Every August, there is great anticipation, a rite of passage, for parents and children, finding out what classroom and teacher they have for the upcoming academic year. It is a rite of passage I remember well as a child. Once my sisters and I heard the lists were up, typed and taped "old school style" to the front of my elementary school, we'd drop everything and drive to school. My mom was a good sport, knowing the anticipation of the class lists, she'd take us to our school, stopping mid-activity to find out our class placement. It didn't matter if we were wearing bathing suits or popsicle spattered tank-tops and grass-stained shorts, once the lists were up, we'd head to school. My sisters and I would run up to the doors, scanning the lists, searching twice; once for our names and teacher then rescanning to see who and if our closest friends were in our class. Inevitably, there was excitement and relief, and disappointment and worry, depending on what teacher you had and what class your friends were in.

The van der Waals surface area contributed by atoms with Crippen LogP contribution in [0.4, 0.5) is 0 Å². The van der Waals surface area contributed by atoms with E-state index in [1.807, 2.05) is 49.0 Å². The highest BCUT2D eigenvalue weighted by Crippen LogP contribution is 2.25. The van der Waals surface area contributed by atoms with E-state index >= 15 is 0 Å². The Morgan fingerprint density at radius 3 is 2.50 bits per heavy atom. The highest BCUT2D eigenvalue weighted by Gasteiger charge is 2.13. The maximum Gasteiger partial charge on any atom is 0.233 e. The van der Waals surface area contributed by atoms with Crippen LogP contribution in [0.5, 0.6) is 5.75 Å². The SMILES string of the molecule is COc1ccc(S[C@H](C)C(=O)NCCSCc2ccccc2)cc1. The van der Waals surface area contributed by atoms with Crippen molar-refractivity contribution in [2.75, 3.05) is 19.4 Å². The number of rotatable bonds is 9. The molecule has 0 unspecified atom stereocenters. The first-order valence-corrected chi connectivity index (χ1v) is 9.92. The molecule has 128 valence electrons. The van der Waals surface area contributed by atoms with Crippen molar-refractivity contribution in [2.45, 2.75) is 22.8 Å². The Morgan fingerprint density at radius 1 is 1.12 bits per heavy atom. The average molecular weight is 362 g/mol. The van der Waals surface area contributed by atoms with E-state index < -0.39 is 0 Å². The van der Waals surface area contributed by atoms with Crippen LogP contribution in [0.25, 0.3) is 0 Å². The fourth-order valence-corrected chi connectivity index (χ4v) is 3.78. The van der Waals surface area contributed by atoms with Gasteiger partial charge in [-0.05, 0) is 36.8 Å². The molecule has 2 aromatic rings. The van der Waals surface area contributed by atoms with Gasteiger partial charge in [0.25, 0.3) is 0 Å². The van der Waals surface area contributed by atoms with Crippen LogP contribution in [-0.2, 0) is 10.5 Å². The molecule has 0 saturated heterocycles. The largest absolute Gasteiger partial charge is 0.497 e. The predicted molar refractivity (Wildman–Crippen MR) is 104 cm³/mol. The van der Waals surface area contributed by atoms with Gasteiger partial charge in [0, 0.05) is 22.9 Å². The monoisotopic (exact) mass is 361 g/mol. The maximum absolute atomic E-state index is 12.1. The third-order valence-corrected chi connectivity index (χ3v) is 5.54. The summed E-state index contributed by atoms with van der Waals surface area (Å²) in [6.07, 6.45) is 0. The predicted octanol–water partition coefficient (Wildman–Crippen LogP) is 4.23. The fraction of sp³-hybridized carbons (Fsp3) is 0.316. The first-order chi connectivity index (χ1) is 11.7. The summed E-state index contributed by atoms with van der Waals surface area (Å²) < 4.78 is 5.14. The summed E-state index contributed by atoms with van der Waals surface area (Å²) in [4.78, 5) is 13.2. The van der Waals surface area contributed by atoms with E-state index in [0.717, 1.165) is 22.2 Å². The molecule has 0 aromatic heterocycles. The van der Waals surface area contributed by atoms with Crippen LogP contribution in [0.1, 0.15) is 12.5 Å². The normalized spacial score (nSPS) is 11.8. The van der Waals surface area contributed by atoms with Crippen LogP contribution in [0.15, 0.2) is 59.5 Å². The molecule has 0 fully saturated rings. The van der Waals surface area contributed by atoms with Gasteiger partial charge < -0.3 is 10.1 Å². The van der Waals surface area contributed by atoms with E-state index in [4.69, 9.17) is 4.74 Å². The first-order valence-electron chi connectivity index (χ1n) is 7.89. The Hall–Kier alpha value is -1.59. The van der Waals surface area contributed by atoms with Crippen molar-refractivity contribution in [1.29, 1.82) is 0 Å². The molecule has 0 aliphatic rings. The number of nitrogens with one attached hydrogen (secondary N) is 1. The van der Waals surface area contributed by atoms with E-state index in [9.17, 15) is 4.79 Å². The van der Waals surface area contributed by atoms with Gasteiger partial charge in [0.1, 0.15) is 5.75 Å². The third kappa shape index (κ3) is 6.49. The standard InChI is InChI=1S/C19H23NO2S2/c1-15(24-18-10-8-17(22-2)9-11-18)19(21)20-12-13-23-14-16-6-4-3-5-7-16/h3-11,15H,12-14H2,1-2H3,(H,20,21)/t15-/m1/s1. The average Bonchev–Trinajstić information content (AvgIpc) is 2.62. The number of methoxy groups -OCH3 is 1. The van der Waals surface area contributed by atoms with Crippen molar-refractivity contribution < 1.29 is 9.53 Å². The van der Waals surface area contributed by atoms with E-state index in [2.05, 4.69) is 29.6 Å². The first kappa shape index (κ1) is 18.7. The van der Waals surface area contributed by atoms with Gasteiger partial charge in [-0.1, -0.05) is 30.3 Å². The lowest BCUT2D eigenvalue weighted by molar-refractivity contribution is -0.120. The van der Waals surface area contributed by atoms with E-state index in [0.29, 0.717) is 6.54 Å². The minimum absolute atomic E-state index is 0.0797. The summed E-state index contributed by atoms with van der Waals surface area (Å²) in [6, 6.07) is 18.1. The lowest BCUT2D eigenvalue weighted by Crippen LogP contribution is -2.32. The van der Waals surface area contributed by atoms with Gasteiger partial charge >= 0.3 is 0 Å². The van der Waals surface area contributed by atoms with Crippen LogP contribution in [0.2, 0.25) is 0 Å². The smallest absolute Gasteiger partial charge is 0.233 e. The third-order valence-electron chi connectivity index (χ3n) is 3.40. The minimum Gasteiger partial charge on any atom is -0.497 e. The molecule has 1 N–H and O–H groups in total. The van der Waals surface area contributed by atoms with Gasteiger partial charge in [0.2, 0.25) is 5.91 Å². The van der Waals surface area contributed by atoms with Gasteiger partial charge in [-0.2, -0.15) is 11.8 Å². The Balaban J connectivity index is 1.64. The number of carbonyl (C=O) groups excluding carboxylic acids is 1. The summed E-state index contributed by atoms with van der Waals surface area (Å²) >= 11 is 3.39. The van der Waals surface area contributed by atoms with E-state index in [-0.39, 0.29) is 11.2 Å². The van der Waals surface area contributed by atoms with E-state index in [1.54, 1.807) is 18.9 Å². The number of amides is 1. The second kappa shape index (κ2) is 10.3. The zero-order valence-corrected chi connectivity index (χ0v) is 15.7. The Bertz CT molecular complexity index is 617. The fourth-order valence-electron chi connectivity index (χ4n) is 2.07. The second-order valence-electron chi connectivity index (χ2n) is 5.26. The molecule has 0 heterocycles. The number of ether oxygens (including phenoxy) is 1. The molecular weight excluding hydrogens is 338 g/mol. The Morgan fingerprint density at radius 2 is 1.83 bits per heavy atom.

Fast forward today, and I am back in the August rite of passage, except the players have changed, and it's my children who are anxiously awaiting teacher placement letters. Except instead of driving my daughters to the school, my younger daughters are stalking the mail carrier, daily, for the letters to arrive. So much so, that my third grader, proclaimed her letter arrived, only to be disappointed when it turned out to be a statement of updated medical benefits. Seeing her name, my daughter tore into the letter, only to be confused reading "this is not a bill" covering the document instead of her teacher's name.
I get it; boy do I understand! Waiting for teacher letters is exciting, nerve-wracking and challenging. In the modern world, when the teacher letters arrive, it's a firestorm of social media updates and a texting frenzy! Everyone wants to know, who is in what classroom and with which teacher.